During the call, HHS announced that under a new rate review program – as part of the Patient Protection and Affordable Care Act -- a premium increase of 12 percent on small businesses by Evernece Insurance in Pennsylvania was “excessive” and HHS called upon the company to “immediately rescind the rate, issue refunds to consumers or publicly explain their refusal to do so.”
“This is our latest step to take health care out of the hands of insurers and let families and small business owners spend their health dollars more wisely,” Sebelius said on the conference call.
“We hope that by publicizing the excessive premium hikes, we will empower consumers,” she said in an HHS press release. “By shining a light on unjustified premium increases, we will hold health insurers accountable like never before, and help keep money in the pockets of Americans.”
Sebelius was joined on the call by Steve Larsen, director of the HHS Center for Consumer Information and Insurance Oversight, and Walt Rowen, a small business owner in Pennsylvania. “The days of unchecked and unfair double-digit rate increases are over,” the secretary said.
The 11.58 percent average rate increase at Everence is the first to be subjected to an HHS rate review. The company’s increase is only 1.5 percent higher than what the department calls the average, at 10 percent.
The rate review component of ObamaCare mandates health insurance companies to “inform the public when they want to increase health insurance rates for individual or small group policies by an average of 10 percent or more.”
Under the program, “insurance experts” in the federal and state governments are currently assessing 114 filings of premium increases to determine if they are “reasonable,” 37 of which are under HHS review, which started its analyses on Sept. 1.
The first “Unreasonable Rate Increase” was deemed for Everence’s ShareNet Employer Plan that affects 2,101 policyholders and 4,846 people, according to HHS.
Everence responded in a news release on Monday stating that, under the company’s calculations, the projected loss ratio, or the percentage of premiums that are used to cover health expense claims, is “comfortably above the federal standard.” The loss ratio essentially is the percentage of money paid out; for example, if an insurance company pays out $50 for every $100 it collects in premiums, its loss ratio is $50, or 50 percent.
The company said that due to the volatility in premium rates, a two-year period represents better accuracy.
“As a small insurer with years of experience rating small groups, Everence does not use the one-year measure of claims experience to set rates. The one-year basis often results in wider swings in rate changes under the ShareNet plan,” the release said. “For instance, for the past three calendar years, actual loss ratios have varied by over 25%, with one year being nearly 100 percent.”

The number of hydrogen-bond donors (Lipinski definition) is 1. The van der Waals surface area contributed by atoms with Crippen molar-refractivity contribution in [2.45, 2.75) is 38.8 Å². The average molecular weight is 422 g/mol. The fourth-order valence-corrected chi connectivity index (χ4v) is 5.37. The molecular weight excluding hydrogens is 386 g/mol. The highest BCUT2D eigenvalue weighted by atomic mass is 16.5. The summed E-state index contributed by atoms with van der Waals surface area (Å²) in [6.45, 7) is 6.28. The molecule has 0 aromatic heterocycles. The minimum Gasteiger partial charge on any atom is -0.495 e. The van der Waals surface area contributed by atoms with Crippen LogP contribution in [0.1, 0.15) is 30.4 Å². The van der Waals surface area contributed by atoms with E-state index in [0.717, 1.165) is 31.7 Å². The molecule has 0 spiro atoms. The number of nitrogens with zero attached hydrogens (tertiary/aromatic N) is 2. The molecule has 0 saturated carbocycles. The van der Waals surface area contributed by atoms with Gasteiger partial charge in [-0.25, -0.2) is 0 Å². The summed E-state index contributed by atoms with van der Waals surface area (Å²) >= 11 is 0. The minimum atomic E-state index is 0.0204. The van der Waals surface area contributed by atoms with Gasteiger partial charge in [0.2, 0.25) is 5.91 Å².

“The loss ratio history for the Everence plan in Pennsylvania has been 81.6 percent over the two-year experience period used for rating, which is approximately equivalent to the national loss ratio of the Everence ShareNet plan,” according to the company.
“Essentially, our national experience and Pennsylvania state experience are the same for the two-year experience period,” said Dave Gautsche, Everence senior vice president of products and services.
“We’d welcome the opportunity to have a conversation with HHS officials about how we determine our rates,” said Gautsche.
According to Everence, “the ShareNet premiums in Pennsylvania will have an average rate increase of 12.6 percent for groups renewing their plans Oct. 1, 2011, and gradually moves down to an average rate increase of 11 percent by July 1, 2012.”
Everence is a ministry of the Mennonite Church USA and other churches. The company touts the tagline, “Integrating finances with faith.”
“Everence offers a broad spectrum of financial services to people and groups who desire to integrate faith and values into their financial decisions,” according to its Web site.
Monday marked the first time Everence heard directly from HHS regarding the review, after receiving a letter from the department. The company had only previously heard about the process indirectly.
“We hope we can discuss it with HHS,” she said.
HHS said it found Everence to be excessive because the company based its rate increase on national data rather than data for Pennsylvania.
“We have called on this insurer to immediately rescind the rate, issue refunds to consumers or publicly explain their refusal to do so,” said Larsen in the HHS press release entitled, “Health insurer charging unreasonable rate increases,” in reference to Everence.
If Everence does not withdraw the increase or publicly post a justification on its website within 10 days, the company will be in violation of federal law.
The HHS argues that rate review will protect the consumer. “Transparency and competition is being injected into a marketplace that is very often opaque to consumers,” said Larsen.
The HHS Web site will track the rate increases online to “help consumers make decisions about what coverage to purchase in the future,” Sebelius said.
“This historic transparency will bring real competition into an industry that for decades has operated in the dark,” she said. “By shining a light on insurers, it is our hope they’ll think twice and check their math before submitting large rate hikes.”
During the briefing, Sebelius announced, “Today’s determination is the first of many that we’ll be issuing in the coming months and years.”
The Affordable Care Act will provide $250 million to states to conduct health insurance premium rate reviews.
CNSNews.com previously reported that health insurance premiums jumped by 9 percent since the passing of the Affordable Care Act, up from a 5 percent annual increase since 2007, according to a survey by the Kaiser Family Foundation.